Global warming is playing havoc with climate in the Indian Subcontinent

Delayed Monsoon retreat plays havoc in hilly states of India.

This year the monsoon has ended but many parts of India is experiencing unprecedented rainfall. In 21 days of October 19 states received more than excess rainfall. Uttarakhand received 546% more rainfall, Delhi has received 339%, Bihar has received 234% and Uttar Pradesh has received 193% more rainfall. The situation in Uttarakhand is precarious and to date, the death toll has reached 68. Uttarakhand used to receive 33 mm of rainfall in October whereas it has received 202 mm which has aggravated the situation.

The monsoon withdrawal from the Indian Subcontinent usually happened by September 15 but this time it was delayed till October 8 when the monsoon started to retreat. However, two deep depressions, one in the Arabian Sea and one in the Bay of Bengal have delayed this withdrawal.

Global Warming impacting both water and land

The waters of the Arabian Sea are warmer than the Bay of Bengal. The ocean system around the globe regularly transfers heat from one system to another. This time the Pacific region has transferred heat to the Indian Ocean and the waters of the Arabian Sea and Bay of Bengal has become warmer leading to this delay in Monsoon.

Global warming is playing havoc on the Indian subcontinent. Cloudbursts have become a common occurrence in the hilly regions of Uttarakhand, Himachal Pradesh and Kerala. Coupled with environmental degradation, landslides of mammoth proportions are literally wiping out complete villages in Uttarakhand and Beed regions of Maharashtra.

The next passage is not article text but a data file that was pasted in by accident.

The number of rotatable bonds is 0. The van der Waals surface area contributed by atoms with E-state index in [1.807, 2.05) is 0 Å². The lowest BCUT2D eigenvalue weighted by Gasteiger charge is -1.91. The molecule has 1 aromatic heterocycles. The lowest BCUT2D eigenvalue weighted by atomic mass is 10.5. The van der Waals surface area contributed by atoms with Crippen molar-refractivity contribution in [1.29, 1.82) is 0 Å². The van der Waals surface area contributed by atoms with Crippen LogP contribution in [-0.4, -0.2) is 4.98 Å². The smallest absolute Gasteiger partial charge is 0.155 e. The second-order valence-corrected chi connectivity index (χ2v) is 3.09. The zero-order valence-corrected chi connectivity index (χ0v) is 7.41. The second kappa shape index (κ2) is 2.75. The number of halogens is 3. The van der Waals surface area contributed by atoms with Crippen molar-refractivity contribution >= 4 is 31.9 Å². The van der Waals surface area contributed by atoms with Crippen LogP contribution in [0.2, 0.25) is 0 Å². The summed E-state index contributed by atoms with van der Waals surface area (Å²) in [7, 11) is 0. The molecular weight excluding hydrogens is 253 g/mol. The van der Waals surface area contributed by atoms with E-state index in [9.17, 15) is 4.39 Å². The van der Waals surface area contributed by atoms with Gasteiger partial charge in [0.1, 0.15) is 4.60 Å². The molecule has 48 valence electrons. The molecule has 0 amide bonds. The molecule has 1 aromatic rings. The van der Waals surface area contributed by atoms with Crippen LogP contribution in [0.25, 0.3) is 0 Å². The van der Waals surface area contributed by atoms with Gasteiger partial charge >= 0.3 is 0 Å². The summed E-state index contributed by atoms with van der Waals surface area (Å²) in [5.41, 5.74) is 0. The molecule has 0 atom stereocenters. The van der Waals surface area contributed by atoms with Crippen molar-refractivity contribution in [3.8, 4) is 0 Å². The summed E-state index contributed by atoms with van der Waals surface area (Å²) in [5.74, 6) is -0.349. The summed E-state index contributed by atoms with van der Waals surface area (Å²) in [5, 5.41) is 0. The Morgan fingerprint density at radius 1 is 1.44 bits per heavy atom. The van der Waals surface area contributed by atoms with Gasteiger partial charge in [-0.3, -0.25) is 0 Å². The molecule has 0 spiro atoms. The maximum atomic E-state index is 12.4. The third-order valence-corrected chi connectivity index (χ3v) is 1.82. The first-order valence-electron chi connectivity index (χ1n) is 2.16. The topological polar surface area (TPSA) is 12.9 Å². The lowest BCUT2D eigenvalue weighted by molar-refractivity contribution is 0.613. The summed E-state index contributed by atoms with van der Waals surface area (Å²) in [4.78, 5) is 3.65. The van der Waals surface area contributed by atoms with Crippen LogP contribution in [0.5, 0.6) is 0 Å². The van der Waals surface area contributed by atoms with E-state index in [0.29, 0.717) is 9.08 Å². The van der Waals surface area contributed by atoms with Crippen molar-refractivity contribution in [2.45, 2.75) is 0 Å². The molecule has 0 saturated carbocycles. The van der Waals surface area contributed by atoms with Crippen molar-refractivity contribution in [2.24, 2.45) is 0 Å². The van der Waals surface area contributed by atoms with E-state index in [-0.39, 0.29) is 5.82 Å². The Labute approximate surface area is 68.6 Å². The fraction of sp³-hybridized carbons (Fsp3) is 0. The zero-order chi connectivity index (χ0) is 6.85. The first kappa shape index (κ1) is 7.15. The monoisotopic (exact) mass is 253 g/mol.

Snow and rains forecasted in hilly areas

The warming of the waters of the Arabian Sea has made the Western coast of India vulnerable to cyclones. Cyclones in the Arabian Sea were a rarity but this year already three cyclones have struck the western coast of India. Metropolitan cities like Mumbai, Chennai have experienced flooding of gargantuan proportion and lessons have not been learnt. Mangrove forests on the shores act as a natural defence against erosion by the sea. Developmental activities have reduced mangrove cover and exposed the coastal regions to erosion.

The weather department has forecast snow in the hilly regions of the Himachal and Uttaranchal and Kashmir. A western depression will also provoke widespread rains in Punjab, Haryana and eastern Rajasthan. The skies will clear on October 25 and it will also herald the beginning of the winter season which the met department is saying will be intense and long this year.

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